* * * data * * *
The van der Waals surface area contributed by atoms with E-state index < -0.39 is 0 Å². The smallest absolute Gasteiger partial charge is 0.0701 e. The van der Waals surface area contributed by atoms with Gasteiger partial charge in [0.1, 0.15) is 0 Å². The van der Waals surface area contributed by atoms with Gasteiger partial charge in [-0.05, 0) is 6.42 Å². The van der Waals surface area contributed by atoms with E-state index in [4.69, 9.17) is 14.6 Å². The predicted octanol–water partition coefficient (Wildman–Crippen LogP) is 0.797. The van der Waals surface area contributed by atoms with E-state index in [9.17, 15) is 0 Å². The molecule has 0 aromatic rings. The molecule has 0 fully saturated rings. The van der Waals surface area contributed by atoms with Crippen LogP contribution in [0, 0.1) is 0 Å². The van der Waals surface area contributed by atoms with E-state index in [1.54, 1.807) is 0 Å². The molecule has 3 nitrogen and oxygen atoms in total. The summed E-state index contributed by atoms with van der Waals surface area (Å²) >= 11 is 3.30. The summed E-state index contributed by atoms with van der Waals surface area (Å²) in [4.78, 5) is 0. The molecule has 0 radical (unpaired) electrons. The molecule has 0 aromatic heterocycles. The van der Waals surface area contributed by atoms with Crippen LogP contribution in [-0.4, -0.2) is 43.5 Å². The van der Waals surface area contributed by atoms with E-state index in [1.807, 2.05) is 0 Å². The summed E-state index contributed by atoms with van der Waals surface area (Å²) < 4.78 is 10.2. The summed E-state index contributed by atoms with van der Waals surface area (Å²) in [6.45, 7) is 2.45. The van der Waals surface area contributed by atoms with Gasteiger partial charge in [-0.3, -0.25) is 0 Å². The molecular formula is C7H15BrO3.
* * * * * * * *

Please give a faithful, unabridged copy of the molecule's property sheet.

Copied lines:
The van der Waals surface area contributed by atoms with E-state index < -0.39 is 0 Å². The smallest absolute Gasteiger partial charge is 0.0701 e. The van der Waals surface area contributed by atoms with Gasteiger partial charge in [0.1, 0.15) is 0 Å². The van der Waals surface area contributed by atoms with Gasteiger partial charge in [-0.05, 0) is 6.42 Å². The van der Waals surface area contributed by atoms with E-state index in [4.69, 9.17) is 14.6 Å². The predicted octanol–water partition coefficient (Wildman–Crippen LogP) is 0.797. The van der Waals surface area contributed by atoms with E-state index in [9.17, 15) is 0 Å². The molecule has 0 aromatic rings. The molecule has 0 fully saturated rings. The van der Waals surface area contributed by atoms with Crippen LogP contribution in [0, 0.1) is 0 Å². The van der Waals surface area contributed by atoms with E-state index in [1.54, 1.807) is 0 Å². The molecule has 3 nitrogen and oxygen atoms in total. The summed E-state index contributed by atoms with van der Waals surface area (Å²) >= 11 is 3.30. The summed E-state index contributed by atoms with van der Waals surface area (Å²) in [4.78, 5) is 0. The molecule has 0 radical (unpaired) electrons. The molecule has 0 aromatic heterocycles. The van der Waals surface area contributed by atoms with Crippen LogP contribution in [-0.4, -0.2) is 43.5 Å². The van der Waals surface area contributed by atoms with E-state index in [1.807, 2.05) is 0 Å². The summed E-state index contributed by atoms with van der Waals surface area (Å²) < 4.78 is 10.2. The summed E-state index contributed by atoms with van der Waals surface area (Å²) in [6.45, 7) is 2.45. The van der Waals surface area contributed by atoms with Gasteiger partial charge in [-0.3, -0.25) is 0 Å². The molecular formula is C7H15BrO3.